Link Search Menu Expand Document
Prerequisites: Things you need to know before using API AutoFlow

Lesson 3: What is HTTP

Have you ever wondered what http in front of every URL means?

If you have gone through my previous lessons,

You will have a good understanding that API is like a food delivery order.

You have an agreed way of making the order like an APP

You have a set menu and you have some options to specify how you want it served.

But if the parameters were the only way to specify your request, it will be very limiting right?

For example, the APP needs to have ways to update your order, delete your order, and so on?

Similarly, APIs have agreed upon ways of making these requests and responses.

That is called HTTP protocol.

For those of you who don’t know what protocol means in technology.

It simply means and agreed way of doing thing.

For example, when sending a letter, there’s a agreement that you

  1. Write the addresses on the outside
  2. Recipient address goes on the bottom right
  3. Sender’s address goes on the top left.

Any deviation from this protocol, you run the risk of letter not getting delivered

HTTP protocol works in a similar way.

In a request, there are specific places that you have to put the information.

It’s a rule. If you don’t put the information in the right field, things are just not going to work.

Understanding HTTP is not hard, they are just fields you get the user of your API to fill in.

Query we’ve looked at. This is where you specify how you want the data to be served.

Method is where you specify whether the API is for getting the information, editing, deleting, and so on.

Depending on what you specify here, the API can have different set of actions, even if the URL is the same.

For example,

I have three actions with same URL but different methods

Here you see /test GET method has a different set of actions to POST and DELETE

Header is normally used to include authentication information

Body is where you put the information you want to send.

For example, if you have an API that can write to a database or file,

You’ll need to receive the information somewhere.

Normally body is where you’d have a way to include that information.

There’s a standard way APIs respond as well.

The status code is a way to tell the user of your API what went wrong or right.

For example, APIs respond with 400 range when request is wrong

But if you get number in the range of 500s, it means something went wrong in the API.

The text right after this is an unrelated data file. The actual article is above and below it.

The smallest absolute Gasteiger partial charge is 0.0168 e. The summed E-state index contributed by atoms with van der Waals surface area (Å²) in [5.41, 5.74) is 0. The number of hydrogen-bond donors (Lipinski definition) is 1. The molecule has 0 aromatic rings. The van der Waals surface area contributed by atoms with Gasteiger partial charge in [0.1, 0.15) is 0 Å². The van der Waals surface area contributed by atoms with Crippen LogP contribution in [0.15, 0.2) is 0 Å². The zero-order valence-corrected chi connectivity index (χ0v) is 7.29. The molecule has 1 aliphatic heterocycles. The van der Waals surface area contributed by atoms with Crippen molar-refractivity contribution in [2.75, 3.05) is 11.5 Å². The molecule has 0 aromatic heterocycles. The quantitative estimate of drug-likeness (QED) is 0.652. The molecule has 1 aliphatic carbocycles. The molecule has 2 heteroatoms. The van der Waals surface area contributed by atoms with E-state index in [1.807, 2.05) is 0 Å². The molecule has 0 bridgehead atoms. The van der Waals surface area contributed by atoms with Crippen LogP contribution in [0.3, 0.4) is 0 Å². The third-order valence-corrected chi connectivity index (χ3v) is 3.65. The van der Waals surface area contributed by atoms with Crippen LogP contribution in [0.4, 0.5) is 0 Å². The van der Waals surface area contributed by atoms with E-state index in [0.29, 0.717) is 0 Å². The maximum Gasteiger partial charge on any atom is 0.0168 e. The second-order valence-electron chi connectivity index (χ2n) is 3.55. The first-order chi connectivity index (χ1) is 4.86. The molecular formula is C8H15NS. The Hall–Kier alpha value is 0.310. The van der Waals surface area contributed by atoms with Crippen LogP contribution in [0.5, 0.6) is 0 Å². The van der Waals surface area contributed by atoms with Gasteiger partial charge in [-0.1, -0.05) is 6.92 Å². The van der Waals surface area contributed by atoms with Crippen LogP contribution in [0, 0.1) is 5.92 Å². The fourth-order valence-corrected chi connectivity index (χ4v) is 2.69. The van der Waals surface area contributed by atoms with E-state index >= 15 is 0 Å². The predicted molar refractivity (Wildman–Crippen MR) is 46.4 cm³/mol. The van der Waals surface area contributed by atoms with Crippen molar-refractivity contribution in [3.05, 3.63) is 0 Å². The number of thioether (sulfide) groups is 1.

200 indicates that everything went as expected.

Response body is where the information is store.

For example,

When we made a call to openweather API,

What you see here is what’s be sent back in the response body.

Pretty simple right?

Again, HTTP is not hard. They are just fields.

API testing tools like Postman made this easy to test APIs

And they provide HTTP request field you can fill in.

You have the tabs to just put in the HTTP request fields and you’ll get the response.

Here I will put the query parameter in the tabs provided instead of the URL.

I get the same response.

For creating and integrating APIs to a solution,

API AutoFlow provides the HTTP request and response fields for you to create the solution.

You can simply dragndrop the actions for your API to perform when it receives a request.

Here I have an action that simply copies the information in HTTP request body.

Let’s go back to the postman and see if our newly created API works?

I’ll put Hello in the request body and see what response I get.

There you go! We have successfully created an API that copies information in the request body field to the response body.

Even when you are integrating API,

you can use the HTTP request action like you would with Postman.

Difference is that we are not just testing the API, we are using the API.

Just fill in the HTTP request information and you’ll get the response back from the API. (Use the openweather API) You see that the Openweather gave back the information in the response body

Now you can use this information as part of your solution.

As you can see, creating and integration APIs is not hard.

A quick recap,

  • HTTP is a protocol on how to make request and response
  • There are fields for different purposes.
  • As a creator of the API, you can utilize any of these fields. (show dragndrop of data into action) If the video was helpful, please share with someone could also benefit from this tutorial. And don’t forget to press follow for the latest updates.